What is the somewhat uncomfortable event your spouse will insist you go to about every 10 years? Here’s a hint: It’s not your high school reunion. It’s way more important than that. It’s your colonoscopy.
According to the American Society for Gastrointestinal Endoscopy, colon cancer is the third most commonly diagnosed cancer and the third leading cause of cancer-related death in both men and women in the United States. Nearly 137,000 people are diagnosed each year and more than 50,000 die. The good news is that many cases are prevented each year through improved screening and prevention.
The best method for screening is a colonoscopy. During the procedure, the doctor is also see the inside of your colon. The colon is a length of intestine about 5 feet long and about 3 inches in diameter. It absorbs water from wastes, creating stool. In addition to examining your colon for signs of cancer, the doctor is able to remove polyps, or growths of tissue that develop on the lining of the colon or rectum. Colon cancer usually begins as a non-cancerous polyp. Remove the polyp. Decrease the risk. It’s a two-for-one deal: screening and prevention.
Colonoscopies are recommended once every 10 years starting at age 50. If you have a family history of colon cancer, your primary care doctor may recommend screening earlier and more often. Often, the first colonoscopy is the hardest, because you don’t know what to expect. Let’s give you an idea of what you are getting into and how useful it is.
First you will get a referral to a specialist called a gastroenterologist or to a surgeon who performs colonoscopies. This is the person who will perform your colonoscopy. Together with his or her team, the gastroenterologist will recommend one of a number of ways to prepare for your colonoscopy. There are solutions to drink and other methods for cleaning your colon so the doctor can actually see the lining. Share your concerns openly, so your doctor can help you choose the best method of preparation for you. You’ll also need to make plans to get a ride home and take the rest of the day off from work on the day of the procedure.
During a colonoscopy, you'll wear a gown. Sedation is usually recommended. It is combined with an intravenous pain medication to minimize any discomfort.
You'll begin the exam lying on your side on the exam table, usually with your knees drawn toward your chest. The doctor will insert a colonoscope into your rectum. The scope—which is long enough to reach the entire length of your colon—contains a light and a tube (channel) that allows the doctor to pump air into your colon. The air inflates the colon, which provides a better view of the lining of the colon. When the scope is moved or air is introduced, you may feel abdominal cramping or the urge to have a bowel movement.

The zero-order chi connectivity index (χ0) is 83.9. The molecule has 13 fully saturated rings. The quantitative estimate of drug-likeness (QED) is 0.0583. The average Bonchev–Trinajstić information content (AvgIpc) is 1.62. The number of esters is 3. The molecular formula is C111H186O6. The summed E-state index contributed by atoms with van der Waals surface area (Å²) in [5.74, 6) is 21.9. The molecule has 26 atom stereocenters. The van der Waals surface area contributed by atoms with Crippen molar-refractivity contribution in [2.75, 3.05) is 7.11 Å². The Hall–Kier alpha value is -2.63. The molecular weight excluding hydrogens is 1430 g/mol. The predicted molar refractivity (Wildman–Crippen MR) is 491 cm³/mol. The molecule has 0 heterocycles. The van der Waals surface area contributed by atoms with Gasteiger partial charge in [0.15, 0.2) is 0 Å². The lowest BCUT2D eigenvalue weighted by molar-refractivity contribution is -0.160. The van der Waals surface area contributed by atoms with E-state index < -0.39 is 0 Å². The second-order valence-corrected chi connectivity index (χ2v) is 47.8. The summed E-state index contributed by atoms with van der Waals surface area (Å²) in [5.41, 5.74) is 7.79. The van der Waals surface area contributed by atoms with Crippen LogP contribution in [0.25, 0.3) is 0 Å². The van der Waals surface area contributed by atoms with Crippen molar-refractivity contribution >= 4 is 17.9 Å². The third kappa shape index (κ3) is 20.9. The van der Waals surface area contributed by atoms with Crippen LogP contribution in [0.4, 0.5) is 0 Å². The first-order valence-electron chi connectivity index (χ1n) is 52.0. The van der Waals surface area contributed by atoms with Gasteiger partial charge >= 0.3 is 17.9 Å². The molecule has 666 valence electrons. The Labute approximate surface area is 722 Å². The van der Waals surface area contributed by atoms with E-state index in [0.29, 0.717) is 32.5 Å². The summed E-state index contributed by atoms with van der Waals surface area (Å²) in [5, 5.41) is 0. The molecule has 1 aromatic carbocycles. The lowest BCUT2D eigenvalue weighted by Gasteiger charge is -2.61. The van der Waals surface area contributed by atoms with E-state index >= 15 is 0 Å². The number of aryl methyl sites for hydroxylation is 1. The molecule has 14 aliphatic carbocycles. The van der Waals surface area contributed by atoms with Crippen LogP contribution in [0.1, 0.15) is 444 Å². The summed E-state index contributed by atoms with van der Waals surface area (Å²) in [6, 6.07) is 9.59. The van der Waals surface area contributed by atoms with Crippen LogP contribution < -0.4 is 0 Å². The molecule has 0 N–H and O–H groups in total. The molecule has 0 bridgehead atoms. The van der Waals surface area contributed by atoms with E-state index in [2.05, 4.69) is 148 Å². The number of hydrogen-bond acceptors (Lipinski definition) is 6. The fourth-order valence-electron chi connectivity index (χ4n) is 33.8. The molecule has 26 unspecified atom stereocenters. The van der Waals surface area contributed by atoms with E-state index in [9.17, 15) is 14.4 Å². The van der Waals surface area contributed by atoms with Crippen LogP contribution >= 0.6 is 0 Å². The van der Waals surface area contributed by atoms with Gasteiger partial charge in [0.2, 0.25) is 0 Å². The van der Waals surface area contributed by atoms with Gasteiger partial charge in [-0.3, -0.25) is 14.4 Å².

The colonoscope also contains a tiny video camera at its tip. The camera sends images to an external monitor so the doctor can study the inside of your colon. The doctor can also insert instruments through the channel to take tissue samples (biopsies) or remove polyps or other areas of abnormal tissue. The whole process will take about 20 minutes to an hour.
After the exam, it takes about a half hour to begin to recover from the sedative. Residual effect from the sedative may take a while to wear off. That’s why you can’t drive. If your doctor removed a polyp during your colonoscopy, you may be advised to eat a special diet temporarily. You may feel bloated or pass gas for a few hours after the exam, as you clear the air from your colon. Walking may help relieve any discomfort.
Being proactive about your personal health reduces your risk for colon cancer. We hear from patients every day that the peace of mind gained is absolutely worth the prep and procedure. It’s way, way better than a surgery to remove cancer or ongoing cancer treatment. When you’re done with your colonoscopy, you can have confidence that you have taken an important step to ensure your health and wellbeing for the next 10 years.
Tanya Cowder, RN, MS, CNOR, is the director of GI Services and Endoscopy at Southwestern Vermont Medical Center. “Health Matters” is a column meant to educate readers about their personal health, public health matters, and public policy as it affects health care.